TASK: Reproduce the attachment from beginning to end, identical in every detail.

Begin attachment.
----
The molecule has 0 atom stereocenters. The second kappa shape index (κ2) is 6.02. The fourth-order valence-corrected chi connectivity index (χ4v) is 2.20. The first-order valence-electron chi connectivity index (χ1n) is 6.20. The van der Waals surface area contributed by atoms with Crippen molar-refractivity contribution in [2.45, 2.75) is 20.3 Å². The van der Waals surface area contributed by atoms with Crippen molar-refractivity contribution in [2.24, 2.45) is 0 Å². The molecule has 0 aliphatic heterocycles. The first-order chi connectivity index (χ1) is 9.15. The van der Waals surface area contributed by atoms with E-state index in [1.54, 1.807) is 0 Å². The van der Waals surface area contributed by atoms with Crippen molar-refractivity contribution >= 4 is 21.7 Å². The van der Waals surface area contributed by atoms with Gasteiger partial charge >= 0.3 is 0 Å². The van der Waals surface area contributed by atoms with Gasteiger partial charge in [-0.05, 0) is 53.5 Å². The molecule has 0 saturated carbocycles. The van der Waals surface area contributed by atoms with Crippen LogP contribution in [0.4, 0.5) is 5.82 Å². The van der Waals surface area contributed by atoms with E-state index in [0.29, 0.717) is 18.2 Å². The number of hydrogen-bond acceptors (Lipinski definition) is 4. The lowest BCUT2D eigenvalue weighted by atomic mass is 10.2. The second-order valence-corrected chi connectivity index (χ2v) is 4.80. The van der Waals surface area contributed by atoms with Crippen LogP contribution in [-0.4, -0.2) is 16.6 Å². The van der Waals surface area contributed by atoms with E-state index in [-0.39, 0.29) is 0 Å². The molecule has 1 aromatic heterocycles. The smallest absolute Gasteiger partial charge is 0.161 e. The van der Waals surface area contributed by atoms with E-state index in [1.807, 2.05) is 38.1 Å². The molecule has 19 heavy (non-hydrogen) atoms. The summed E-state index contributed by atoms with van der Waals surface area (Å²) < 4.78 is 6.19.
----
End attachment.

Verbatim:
The molecule has 0 atom stereocenters. The second kappa shape index (κ2) is 6.02. The fourth-order valence-corrected chi connectivity index (χ4v) is 2.20. The first-order valence-electron chi connectivity index (χ1n) is 6.20. The van der Waals surface area contributed by atoms with Crippen molar-refractivity contribution in [2.45, 2.75) is 20.3 Å². The van der Waals surface area contributed by atoms with Crippen molar-refractivity contribution in [2.24, 2.45) is 0 Å². The molecule has 0 aliphatic heterocycles. The first-order chi connectivity index (χ1) is 9.15. The van der Waals surface area contributed by atoms with E-state index in [1.54, 1.807) is 0 Å². The van der Waals surface area contributed by atoms with Crippen molar-refractivity contribution >= 4 is 21.7 Å². The van der Waals surface area contributed by atoms with Gasteiger partial charge >= 0.3 is 0 Å². The van der Waals surface area contributed by atoms with Gasteiger partial charge in [-0.05, 0) is 53.5 Å². The molecule has 0 saturated carbocycles. The van der Waals surface area contributed by atoms with Crippen LogP contribution in [0.4, 0.5) is 5.82 Å². The van der Waals surface area contributed by atoms with E-state index in [0.29, 0.717) is 18.2 Å². The number of hydrogen-bond acceptors (Lipinski definition) is 4. The lowest BCUT2D eigenvalue weighted by atomic mass is 10.2. The second-order valence-corrected chi connectivity index (χ2v) is 4.80. The van der Waals surface area contributed by atoms with Crippen LogP contribution in [-0.4, -0.2) is 16.6 Å². The van der Waals surface area contributed by atoms with E-state index in [-0.39, 0.29) is 0 Å². The molecule has 1 aromatic heterocycles. The smallest absolute Gasteiger partial charge is 0.161 e. The van der Waals surface area contributed by atoms with E-state index in [1.807, 2.05) is 38.1 Å². The molecule has 19 heavy (non-hydrogen) atoms. The summed E-state index contributed by atoms with van der Waals surface area (Å²) < 4.78 is 6.19.